Harrisburg Happenings: April 27, 2016

Categories:  News & Politics    Opinion
Wednesday, April 27th, 2016 at 12:00 PM
Harrisburg Happenings: April 27, 2016 by Sean Wiley
Contributed Photo

I recently submitted an op-ed to the Erie Times-News regarding the need to implement the fair funding formula in our Commonwealth, and I’ll elaborate a bit more here.

Pennsylvania is one of three states without a comprehensive formula by which education funding is distributed across our school districts. Our state has a shocking number of high-poverty schools with a per-student spending amount that is thousands of dollars less than for their wealthier neighbors. A class of 25 students in a wealthy Pennsylvania district spends almost $80,000 more than that same class in a poor district.

How is it acceptable that the quality of a child’s education is tied to a zip code? How has having textbooks become a luxury in many districts?

Operating without a funding formula translates into shameful problems locally. Decades without a formula haven’t been kind to Erie’s Public Schools (EPS), digging a mammoth hole of over $6 million at the end of the 2015/16 fiscal year.

Operating without a funding formula translates into shameful problems locally. Decades without a formula haven’t been kind to Erie’s Public Schools (EPS), digging a mammoth hole of over $6 million at the end of the 2015/16 fiscal year. EPS enrollment perennially hovers around 13,000, and they spend 80 percent less per student than the rest of this Commonwealth.

City of Erie homeowners already bear one of the highest tax levies in Erie County. Over 40 percent of the city proper having nonprofit status creates a loss of taxable properties. Erie’s median household income is one of the lowest statewide. The district also has one of the highest percentages of low income students; plus an abundance of English as a second language learners, and cyber and charter student obligations. EPS spends tens of millions of dollars per year to educate students at area charter schools where there is also no formula instituted to regulate per-student spending.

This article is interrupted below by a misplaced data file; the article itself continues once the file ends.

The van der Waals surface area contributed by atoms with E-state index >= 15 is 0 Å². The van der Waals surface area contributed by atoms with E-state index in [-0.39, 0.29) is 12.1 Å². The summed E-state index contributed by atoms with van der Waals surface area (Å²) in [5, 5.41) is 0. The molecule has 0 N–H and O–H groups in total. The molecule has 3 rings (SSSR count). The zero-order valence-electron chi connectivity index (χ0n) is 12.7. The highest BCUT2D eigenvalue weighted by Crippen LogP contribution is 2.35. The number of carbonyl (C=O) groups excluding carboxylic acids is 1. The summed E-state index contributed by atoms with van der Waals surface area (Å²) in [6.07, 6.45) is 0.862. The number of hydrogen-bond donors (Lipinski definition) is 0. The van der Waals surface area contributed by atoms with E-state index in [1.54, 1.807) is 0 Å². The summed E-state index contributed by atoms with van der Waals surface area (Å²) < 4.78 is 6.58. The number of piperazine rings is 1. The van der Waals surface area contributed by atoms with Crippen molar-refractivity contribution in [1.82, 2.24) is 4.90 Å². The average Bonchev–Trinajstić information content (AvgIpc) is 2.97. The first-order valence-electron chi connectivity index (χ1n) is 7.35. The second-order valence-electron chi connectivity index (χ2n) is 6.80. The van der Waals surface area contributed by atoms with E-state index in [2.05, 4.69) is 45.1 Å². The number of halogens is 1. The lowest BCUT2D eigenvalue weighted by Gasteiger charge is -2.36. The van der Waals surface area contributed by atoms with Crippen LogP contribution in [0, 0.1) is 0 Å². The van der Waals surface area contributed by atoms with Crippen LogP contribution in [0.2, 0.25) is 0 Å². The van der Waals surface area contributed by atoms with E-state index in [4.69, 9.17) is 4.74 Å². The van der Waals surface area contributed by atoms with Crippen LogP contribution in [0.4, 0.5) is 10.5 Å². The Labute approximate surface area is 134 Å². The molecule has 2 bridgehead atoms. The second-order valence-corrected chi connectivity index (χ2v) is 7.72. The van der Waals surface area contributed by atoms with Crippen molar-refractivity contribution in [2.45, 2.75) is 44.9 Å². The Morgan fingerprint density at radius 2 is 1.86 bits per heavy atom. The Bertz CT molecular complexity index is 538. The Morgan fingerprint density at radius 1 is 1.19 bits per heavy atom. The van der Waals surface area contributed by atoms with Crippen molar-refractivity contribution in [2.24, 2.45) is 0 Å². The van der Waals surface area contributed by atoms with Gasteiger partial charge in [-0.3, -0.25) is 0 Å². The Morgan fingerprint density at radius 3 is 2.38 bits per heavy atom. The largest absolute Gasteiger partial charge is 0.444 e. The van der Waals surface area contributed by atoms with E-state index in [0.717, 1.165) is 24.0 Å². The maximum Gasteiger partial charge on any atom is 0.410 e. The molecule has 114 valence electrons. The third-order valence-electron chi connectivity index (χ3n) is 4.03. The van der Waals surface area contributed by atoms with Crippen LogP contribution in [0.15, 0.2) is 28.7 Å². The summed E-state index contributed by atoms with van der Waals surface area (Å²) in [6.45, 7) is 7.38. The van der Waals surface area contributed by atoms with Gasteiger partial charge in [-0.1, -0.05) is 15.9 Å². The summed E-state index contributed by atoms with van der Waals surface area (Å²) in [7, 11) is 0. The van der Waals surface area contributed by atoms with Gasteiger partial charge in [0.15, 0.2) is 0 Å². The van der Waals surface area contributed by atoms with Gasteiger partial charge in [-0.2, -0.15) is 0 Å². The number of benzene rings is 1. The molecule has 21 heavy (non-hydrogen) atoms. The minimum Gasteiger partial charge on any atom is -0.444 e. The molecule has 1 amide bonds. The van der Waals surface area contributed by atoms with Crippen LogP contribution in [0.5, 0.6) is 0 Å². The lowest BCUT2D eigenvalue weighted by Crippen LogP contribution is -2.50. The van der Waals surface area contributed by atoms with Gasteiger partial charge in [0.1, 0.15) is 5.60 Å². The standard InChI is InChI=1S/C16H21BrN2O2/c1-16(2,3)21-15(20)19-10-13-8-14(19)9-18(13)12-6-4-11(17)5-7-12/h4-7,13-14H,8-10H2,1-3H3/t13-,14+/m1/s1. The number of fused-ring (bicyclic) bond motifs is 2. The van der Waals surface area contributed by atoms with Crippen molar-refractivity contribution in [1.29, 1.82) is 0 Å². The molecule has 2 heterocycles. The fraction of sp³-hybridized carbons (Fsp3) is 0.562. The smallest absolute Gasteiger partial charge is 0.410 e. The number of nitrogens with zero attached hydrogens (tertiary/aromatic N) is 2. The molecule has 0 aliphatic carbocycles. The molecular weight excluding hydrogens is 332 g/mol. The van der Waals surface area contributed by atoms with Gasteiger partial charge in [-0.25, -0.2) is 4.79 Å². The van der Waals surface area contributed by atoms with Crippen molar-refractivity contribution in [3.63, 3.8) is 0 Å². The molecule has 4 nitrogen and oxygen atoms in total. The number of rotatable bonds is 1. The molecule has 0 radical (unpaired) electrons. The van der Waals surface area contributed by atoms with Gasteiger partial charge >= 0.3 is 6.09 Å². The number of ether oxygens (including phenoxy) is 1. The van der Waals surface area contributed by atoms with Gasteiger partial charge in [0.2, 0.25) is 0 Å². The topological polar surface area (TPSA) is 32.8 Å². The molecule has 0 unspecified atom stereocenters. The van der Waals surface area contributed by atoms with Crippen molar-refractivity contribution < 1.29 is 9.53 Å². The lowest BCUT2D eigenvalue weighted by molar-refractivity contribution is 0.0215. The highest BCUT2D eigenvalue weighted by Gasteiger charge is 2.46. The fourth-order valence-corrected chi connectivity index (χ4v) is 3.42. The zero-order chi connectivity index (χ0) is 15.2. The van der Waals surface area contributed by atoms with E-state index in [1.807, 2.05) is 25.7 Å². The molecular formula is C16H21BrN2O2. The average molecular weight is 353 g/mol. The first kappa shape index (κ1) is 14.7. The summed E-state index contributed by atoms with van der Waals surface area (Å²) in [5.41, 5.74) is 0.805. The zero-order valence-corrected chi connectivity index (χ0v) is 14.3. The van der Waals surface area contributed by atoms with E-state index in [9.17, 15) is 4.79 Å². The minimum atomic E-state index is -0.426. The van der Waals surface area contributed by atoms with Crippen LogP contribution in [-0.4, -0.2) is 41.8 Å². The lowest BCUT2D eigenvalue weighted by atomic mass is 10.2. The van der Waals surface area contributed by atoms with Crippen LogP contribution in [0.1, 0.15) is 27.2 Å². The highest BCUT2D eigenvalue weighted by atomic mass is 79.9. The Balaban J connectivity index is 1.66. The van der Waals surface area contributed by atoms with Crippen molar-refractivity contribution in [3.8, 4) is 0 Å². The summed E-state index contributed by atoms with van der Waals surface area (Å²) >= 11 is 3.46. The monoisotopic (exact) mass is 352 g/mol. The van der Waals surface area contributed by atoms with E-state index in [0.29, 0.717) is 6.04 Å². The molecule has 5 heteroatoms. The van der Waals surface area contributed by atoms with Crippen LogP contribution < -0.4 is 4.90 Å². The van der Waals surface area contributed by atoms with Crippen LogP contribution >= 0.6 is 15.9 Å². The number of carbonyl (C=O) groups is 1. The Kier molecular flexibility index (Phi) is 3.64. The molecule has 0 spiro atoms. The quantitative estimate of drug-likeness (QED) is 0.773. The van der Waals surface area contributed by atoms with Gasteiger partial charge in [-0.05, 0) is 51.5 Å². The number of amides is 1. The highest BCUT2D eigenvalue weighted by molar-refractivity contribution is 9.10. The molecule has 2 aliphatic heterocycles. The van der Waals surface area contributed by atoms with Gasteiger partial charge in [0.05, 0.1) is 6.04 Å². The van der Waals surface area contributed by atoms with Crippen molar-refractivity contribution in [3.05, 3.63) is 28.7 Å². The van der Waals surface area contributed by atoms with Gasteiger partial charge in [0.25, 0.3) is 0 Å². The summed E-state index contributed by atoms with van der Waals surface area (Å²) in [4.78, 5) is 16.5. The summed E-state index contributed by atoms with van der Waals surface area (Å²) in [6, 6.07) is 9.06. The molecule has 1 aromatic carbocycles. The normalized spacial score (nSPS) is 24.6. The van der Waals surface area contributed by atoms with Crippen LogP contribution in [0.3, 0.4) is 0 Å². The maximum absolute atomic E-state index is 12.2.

The Pennsylvania General Assembly created the bipartisan Basic Education Funding Commission (BEFC) through Act 51 of 2014 with the goal of developing a funding formula to equitably distribute the basic education subsidy across all districts. After more than 11 months, 15 hearings, and testimony from experts, members of the BEFC learned about fair funding from a cross-section of the educational community – including Dr. Jay Badams, who painted a very clear fiscal picture specific to EPS.

In June 2015, the BEFC provided a recommendation to the General Assembly to adopt a new formula, setting Pennsylvania on a path toward responsible investment. That formula would mean $1.3 million in additional funding for EPS, $173,000 for Millcreek Township School District, and $35,000 for Iroquois School District, with every school district across Erie County seeing an increase should the formula be applied.

Members of the General Assembly seem to agree that the formula needs to be implemented, but the devil is in the details. In this case, those details concern implementation methods. Some feel that recent cuts must first be restored and a higher funding floor maintained. Others cite the present as the best time to utilize the formula.

The implications of inaction are immediate and real. They are felt by every student, teacher, parent, and citizen. They are woven into the strength of Pennsylvania’s economy and our ability to compete in the national and global marketplace.

The implications of inaction are immediate and real. They are felt by every student, teacher, parent, and citizen. They are woven into the strength of Pennsylvania’s economy and our ability to compete in the national and global marketplace. The bipartisan commission did its work in developing a responsible, equitable formula; it is now time to pass the formula into law and get on with restoring our schools.

The recent passage of the law authorizing the medicinal use of cannabis shows bipartisan cooperation is possible. The most liberal of liberals worked side by side with staunch conservatives to adopt life-changing legislation. The same must be done to ensure responsible investment in the future leaders of Pennsylvania.

A quote by one of the greatest American presidents, John F. Kennedy, is fitting here:  “Let us not seek the Republican answer or the Democratic answer, but the right answer. Let us not seek to fix the blame for the past.  Let us accept our own responsibility for the future.”

Senator Sean D. Wiley can be contacted at SenatorWiley@pasenate.com, and you can follow him on Twitter @SenatorWiley.

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